Everything You Need to Know About the Winter Solstice

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Amidst the whirl of holiday shopping, tree decorating, and gingerbread baking, it’s easy to forget that winter doesn’t officially start until just a few days before Christmas. December 20 or 21 (depending on the year) marks the winter solstice in the Northern Hemisphere (and the summer solstice in the Southern Hemisphere).


The Science Behind the Winter Solstice

Much like the summer solstice, the winter solstice occurs when the earth’s axis tilts 23.4 degrees. This time, however, the tilt is away from the sun, so the Northern Hemisphere receives less sunlight. This results in the shortest day of the year for the Northern Hemisphere and marks the beginning of winter.

How short of a day are we talking? Well, New York City will experience a little over 9 hours of sunlight, compared to the 15 hours it receives on the summer solstice. Helsinki, Finland will get 5 hours while Barrow, Alaska won’t have a sunrise at all.


Winter Solstice Traditions

The winter solstice has represented a time of death and rebirth for many ancient traditions, and these beliefs gave birth to a variety of different celebrations. Early Scandinavian and Germanic pagans, for instance, began celebrating Yule as a symbolic way to welcome back the light that went missing on the winter solstice. They burned large Yule logs and would drink and eat until the log burned out which could take more than 10 days.

The Ancient Romans, on the other hand, celebrated Saturnalia, a festival to honor the agricultural god Saturn. Societal roles were overturned during the celebration, with slaves being allowed to insult their masters and masters serving their slaves. Mask-wearing and play-acting were also part of the revelry.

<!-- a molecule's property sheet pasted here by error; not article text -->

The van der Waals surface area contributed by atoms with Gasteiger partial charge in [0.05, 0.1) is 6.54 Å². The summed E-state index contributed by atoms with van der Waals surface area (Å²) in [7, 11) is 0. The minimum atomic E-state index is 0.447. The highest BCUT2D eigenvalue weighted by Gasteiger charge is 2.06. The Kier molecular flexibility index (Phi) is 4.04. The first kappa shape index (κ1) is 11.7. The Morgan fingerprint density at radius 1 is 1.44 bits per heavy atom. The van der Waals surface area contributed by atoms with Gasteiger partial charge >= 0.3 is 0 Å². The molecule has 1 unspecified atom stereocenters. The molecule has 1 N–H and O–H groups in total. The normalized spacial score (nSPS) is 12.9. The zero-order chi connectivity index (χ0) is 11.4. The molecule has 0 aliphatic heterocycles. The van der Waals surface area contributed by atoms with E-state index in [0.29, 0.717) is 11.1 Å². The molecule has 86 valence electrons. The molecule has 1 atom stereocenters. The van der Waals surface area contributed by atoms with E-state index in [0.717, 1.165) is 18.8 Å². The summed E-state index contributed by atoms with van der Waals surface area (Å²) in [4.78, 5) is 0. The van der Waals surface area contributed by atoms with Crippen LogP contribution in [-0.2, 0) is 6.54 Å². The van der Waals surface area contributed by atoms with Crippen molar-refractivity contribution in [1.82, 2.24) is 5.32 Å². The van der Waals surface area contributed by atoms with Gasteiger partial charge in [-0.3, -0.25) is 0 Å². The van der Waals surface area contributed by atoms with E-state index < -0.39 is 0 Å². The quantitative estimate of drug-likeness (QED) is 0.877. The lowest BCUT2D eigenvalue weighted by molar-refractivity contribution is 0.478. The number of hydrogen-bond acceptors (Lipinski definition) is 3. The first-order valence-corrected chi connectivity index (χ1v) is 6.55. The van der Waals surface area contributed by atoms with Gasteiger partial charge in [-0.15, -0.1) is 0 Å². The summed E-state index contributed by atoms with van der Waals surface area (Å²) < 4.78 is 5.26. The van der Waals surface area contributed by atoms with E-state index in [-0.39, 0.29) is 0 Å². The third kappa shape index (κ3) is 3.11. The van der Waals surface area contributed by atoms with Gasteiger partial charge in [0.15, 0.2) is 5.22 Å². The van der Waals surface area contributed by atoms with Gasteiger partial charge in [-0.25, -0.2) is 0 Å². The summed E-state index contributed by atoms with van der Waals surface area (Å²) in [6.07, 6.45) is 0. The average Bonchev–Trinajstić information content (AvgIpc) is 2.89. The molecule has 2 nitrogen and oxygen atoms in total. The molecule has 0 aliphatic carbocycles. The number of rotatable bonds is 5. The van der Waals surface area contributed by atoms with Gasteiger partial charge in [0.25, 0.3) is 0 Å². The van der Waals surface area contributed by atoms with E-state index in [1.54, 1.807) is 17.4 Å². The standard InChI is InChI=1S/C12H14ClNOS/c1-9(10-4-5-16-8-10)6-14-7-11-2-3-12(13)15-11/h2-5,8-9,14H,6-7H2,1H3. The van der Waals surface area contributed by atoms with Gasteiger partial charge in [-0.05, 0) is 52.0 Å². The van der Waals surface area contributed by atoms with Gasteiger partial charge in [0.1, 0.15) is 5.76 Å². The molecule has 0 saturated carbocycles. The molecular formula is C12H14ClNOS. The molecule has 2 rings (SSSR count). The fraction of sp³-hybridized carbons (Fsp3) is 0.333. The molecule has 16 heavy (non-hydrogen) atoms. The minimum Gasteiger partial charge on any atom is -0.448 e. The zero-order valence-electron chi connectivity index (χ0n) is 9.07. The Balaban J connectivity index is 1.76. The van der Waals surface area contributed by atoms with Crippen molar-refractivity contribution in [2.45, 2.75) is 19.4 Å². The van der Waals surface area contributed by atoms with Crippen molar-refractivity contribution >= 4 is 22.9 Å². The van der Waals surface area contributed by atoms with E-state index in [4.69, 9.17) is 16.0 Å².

Some cultures, such as Iranian Zoroastrianism, saw the winter solstice as a somber time when dark and destructive spirits were allowed to roam the earth. To minimize the chance of falling into trouble with these entities, people were encouraged to stay up all night in the company of others, eating, talking, and sharing poetry.

Finally, the winter solstice has been a date of great discovery. December 21, 1620, happens to be the date the first landing party of Pilgrims arrived at Plymouth, while Pierre and Marie Curie discovered radium and ushered in the atomic age on the same day in 1898. Likewise, the Apollo 8 spacecraft launched on December 21, 1968.


How to Celebrate the Winter Solstice

Believe it or not, many modern Christmas traditions actually originated from Druidic and Pagan celebration of winter solstice, such as decorating your home in red, green, and white, and hanging fresh greenery, such as mistletoe and evergreen wreaths, as a symbol for new life. So, if you have decorated your home for Christmas you’ve inadvertently begun celebrating the winter solstice, too!

You can also gather your military family around the fireplace (the modern version of a Yule log), to share poems and stories. For a fun twist on ancient tradition, try baking a Yule log cake for everyone to enjoy.


Keep the Celebration Going:

5 Tips for Hosting Your Military Community During the Holidays

Everything You Need to Know About the Fall Equinox

Winter Crafts for Kids of All Ages

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